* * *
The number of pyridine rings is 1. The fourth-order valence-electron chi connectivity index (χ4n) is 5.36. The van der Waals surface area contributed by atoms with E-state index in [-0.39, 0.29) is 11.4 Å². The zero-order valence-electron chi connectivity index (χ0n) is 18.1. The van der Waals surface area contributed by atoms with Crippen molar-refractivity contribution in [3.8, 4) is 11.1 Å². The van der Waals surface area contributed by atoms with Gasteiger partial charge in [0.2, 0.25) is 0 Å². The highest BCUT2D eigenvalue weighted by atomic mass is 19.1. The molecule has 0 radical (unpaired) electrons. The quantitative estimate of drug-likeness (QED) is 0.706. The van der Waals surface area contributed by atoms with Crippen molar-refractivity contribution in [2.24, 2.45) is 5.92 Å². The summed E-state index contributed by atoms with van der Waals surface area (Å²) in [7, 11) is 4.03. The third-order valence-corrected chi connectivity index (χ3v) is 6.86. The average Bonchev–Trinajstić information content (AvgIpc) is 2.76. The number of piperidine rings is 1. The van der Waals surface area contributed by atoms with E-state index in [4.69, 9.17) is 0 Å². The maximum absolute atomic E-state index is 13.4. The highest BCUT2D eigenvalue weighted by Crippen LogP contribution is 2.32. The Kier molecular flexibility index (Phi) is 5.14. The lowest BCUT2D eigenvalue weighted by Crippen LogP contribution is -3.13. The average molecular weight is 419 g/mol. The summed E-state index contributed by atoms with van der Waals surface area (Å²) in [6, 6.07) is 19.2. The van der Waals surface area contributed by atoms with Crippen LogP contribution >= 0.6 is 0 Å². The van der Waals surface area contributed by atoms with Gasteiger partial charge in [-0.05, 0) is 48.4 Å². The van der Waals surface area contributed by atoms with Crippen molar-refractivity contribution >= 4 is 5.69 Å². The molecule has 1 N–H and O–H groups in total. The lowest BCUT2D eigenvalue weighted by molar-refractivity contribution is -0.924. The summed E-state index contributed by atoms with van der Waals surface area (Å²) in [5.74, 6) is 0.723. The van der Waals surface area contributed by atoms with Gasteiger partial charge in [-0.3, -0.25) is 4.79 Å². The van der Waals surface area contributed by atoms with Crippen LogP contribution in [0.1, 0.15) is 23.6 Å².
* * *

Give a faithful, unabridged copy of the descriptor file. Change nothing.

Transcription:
The number of pyridine rings is 1. The fourth-order valence-electron chi connectivity index (χ4n) is 5.36. The van der Waals surface area contributed by atoms with E-state index in [-0.39, 0.29) is 11.4 Å². The zero-order valence-electron chi connectivity index (χ0n) is 18.1. The van der Waals surface area contributed by atoms with Crippen molar-refractivity contribution in [3.8, 4) is 11.1 Å². The van der Waals surface area contributed by atoms with Gasteiger partial charge in [0.2, 0.25) is 0 Å². The highest BCUT2D eigenvalue weighted by atomic mass is 19.1. The molecule has 0 radical (unpaired) electrons. The quantitative estimate of drug-likeness (QED) is 0.706. The van der Waals surface area contributed by atoms with Crippen molar-refractivity contribution in [2.24, 2.45) is 5.92 Å². The summed E-state index contributed by atoms with van der Waals surface area (Å²) in [7, 11) is 4.03. The third-order valence-corrected chi connectivity index (χ3v) is 6.86. The average Bonchev–Trinajstić information content (AvgIpc) is 2.76. The number of piperidine rings is 1. The van der Waals surface area contributed by atoms with E-state index in [4.69, 9.17) is 0 Å². The maximum absolute atomic E-state index is 13.4. The highest BCUT2D eigenvalue weighted by Crippen LogP contribution is 2.32. The Kier molecular flexibility index (Phi) is 5.14. The lowest BCUT2D eigenvalue weighted by Crippen LogP contribution is -3.13. The average molecular weight is 419 g/mol. The summed E-state index contributed by atoms with van der Waals surface area (Å²) in [6, 6.07) is 19.2. The van der Waals surface area contributed by atoms with Crippen LogP contribution >= 0.6 is 0 Å². The van der Waals surface area contributed by atoms with Gasteiger partial charge in [-0.05, 0) is 48.4 Å². The van der Waals surface area contributed by atoms with Crippen molar-refractivity contribution >= 4 is 5.69 Å². The molecule has 1 N–H and O–H groups in total. The lowest BCUT2D eigenvalue weighted by molar-refractivity contribution is -0.924. The summed E-state index contributed by atoms with van der Waals surface area (Å²) in [5.74, 6) is 0.723. The van der Waals surface area contributed by atoms with Gasteiger partial charge in [-0.3, -0.25) is 4.79 Å². The van der Waals surface area contributed by atoms with Crippen LogP contribution in [0.1, 0.15) is 23.6 Å².